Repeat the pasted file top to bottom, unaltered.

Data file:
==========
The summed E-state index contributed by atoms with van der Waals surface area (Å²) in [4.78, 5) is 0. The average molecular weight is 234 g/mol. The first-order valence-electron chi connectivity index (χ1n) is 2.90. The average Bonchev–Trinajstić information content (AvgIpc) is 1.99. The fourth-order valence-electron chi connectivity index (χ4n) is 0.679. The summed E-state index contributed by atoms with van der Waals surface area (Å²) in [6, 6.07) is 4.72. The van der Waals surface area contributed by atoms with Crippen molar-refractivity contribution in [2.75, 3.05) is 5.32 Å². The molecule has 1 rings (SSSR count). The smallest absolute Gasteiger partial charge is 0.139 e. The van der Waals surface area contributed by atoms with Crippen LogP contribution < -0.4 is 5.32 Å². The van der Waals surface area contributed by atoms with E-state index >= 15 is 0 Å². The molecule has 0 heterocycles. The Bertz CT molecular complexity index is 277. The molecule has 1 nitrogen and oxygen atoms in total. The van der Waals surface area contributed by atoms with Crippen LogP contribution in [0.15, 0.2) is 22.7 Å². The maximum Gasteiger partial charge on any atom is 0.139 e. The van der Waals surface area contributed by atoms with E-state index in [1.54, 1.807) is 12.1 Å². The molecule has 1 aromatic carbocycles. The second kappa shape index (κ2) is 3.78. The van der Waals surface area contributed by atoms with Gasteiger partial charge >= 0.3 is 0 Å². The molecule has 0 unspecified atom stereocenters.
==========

The summed E-state index contributed by atoms with van der Waals surface area (Å²) in [4.78, 5) is 0. The average molecular weight is 234 g/mol. The first-order valence-electron chi connectivity index (χ1n) is 2.90. The average Bonchev–Trinajstić information content (AvgIpc) is 1.99. The fourth-order valence-electron chi connectivity index (χ4n) is 0.679. The summed E-state index contributed by atoms with van der Waals surface area (Å²) in [6, 6.07) is 4.72. The van der Waals surface area contributed by atoms with Crippen molar-refractivity contribution in [2.75, 3.05) is 5.32 Å². The molecule has 1 rings (SSSR count). The smallest absolute Gasteiger partial charge is 0.139 e. The van der Waals surface area contributed by atoms with Crippen LogP contribution < -0.4 is 5.32 Å². The van der Waals surface area contributed by atoms with E-state index >= 15 is 0 Å². The molecule has 0 heterocycles. The Bertz CT molecular complexity index is 277. The molecule has 1 nitrogen and oxygen atoms in total. The van der Waals surface area contributed by atoms with Crippen LogP contribution in [0.15, 0.2) is 22.7 Å². The maximum Gasteiger partial charge on any atom is 0.139 e. The van der Waals surface area contributed by atoms with E-state index in [1.54, 1.807) is 12.1 Å². The molecule has 1 aromatic carbocycles. The second kappa shape index (κ2) is 3.78. The van der Waals surface area contributed by atoms with Gasteiger partial charge >= 0.3 is 0 Å². The molecule has 0 unspecified atom stereocenters.